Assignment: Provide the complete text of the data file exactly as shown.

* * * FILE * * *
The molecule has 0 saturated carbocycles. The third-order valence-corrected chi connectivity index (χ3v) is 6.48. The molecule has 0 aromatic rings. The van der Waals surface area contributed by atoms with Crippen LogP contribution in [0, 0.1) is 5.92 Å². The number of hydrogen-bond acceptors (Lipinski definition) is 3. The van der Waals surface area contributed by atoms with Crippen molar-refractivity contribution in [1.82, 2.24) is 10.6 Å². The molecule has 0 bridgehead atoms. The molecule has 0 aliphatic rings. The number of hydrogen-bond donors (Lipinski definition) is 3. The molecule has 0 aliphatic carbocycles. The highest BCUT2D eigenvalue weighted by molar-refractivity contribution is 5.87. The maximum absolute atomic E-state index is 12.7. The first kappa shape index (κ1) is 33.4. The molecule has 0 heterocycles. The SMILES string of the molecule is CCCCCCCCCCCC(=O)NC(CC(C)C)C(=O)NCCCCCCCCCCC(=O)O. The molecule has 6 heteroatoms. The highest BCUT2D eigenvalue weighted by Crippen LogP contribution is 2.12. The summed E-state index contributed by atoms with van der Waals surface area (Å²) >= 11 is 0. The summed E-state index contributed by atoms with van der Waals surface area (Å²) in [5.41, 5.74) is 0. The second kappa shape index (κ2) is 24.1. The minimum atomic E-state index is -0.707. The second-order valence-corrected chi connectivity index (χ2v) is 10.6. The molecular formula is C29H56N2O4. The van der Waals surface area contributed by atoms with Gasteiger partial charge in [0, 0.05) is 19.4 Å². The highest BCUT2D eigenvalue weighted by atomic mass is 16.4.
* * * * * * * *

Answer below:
The molecule has 0 saturated carbocycles. The third-order valence-corrected chi connectivity index (χ3v) is 6.48. The molecule has 0 aromatic rings. The van der Waals surface area contributed by atoms with Crippen LogP contribution in [0, 0.1) is 5.92 Å². The number of hydrogen-bond acceptors (Lipinski definition) is 3. The van der Waals surface area contributed by atoms with Crippen molar-refractivity contribution in [1.82, 2.24) is 10.6 Å². The molecule has 0 bridgehead atoms. The molecule has 0 aliphatic rings. The number of hydrogen-bond donors (Lipinski definition) is 3. The molecule has 0 aliphatic carbocycles. The highest BCUT2D eigenvalue weighted by molar-refractivity contribution is 5.87. The maximum absolute atomic E-state index is 12.7. The first kappa shape index (κ1) is 33.4. The molecule has 0 heterocycles. The SMILES string of the molecule is CCCCCCCCCCCC(=O)NC(CC(C)C)C(=O)NCCCCCCCCCCC(=O)O. The molecule has 6 heteroatoms. The highest BCUT2D eigenvalue weighted by Crippen LogP contribution is 2.12. The summed E-state index contributed by atoms with van der Waals surface area (Å²) >= 11 is 0. The summed E-state index contributed by atoms with van der Waals surface area (Å²) in [5.41, 5.74) is 0. The second kappa shape index (κ2) is 24.1. The minimum atomic E-state index is -0.707. The second-order valence-corrected chi connectivity index (χ2v) is 10.6. The molecular formula is C29H56N2O4. The van der Waals surface area contributed by atoms with Gasteiger partial charge in [0, 0.05) is 19.4 Å². The highest BCUT2D eigenvalue weighted by atomic mass is 16.4.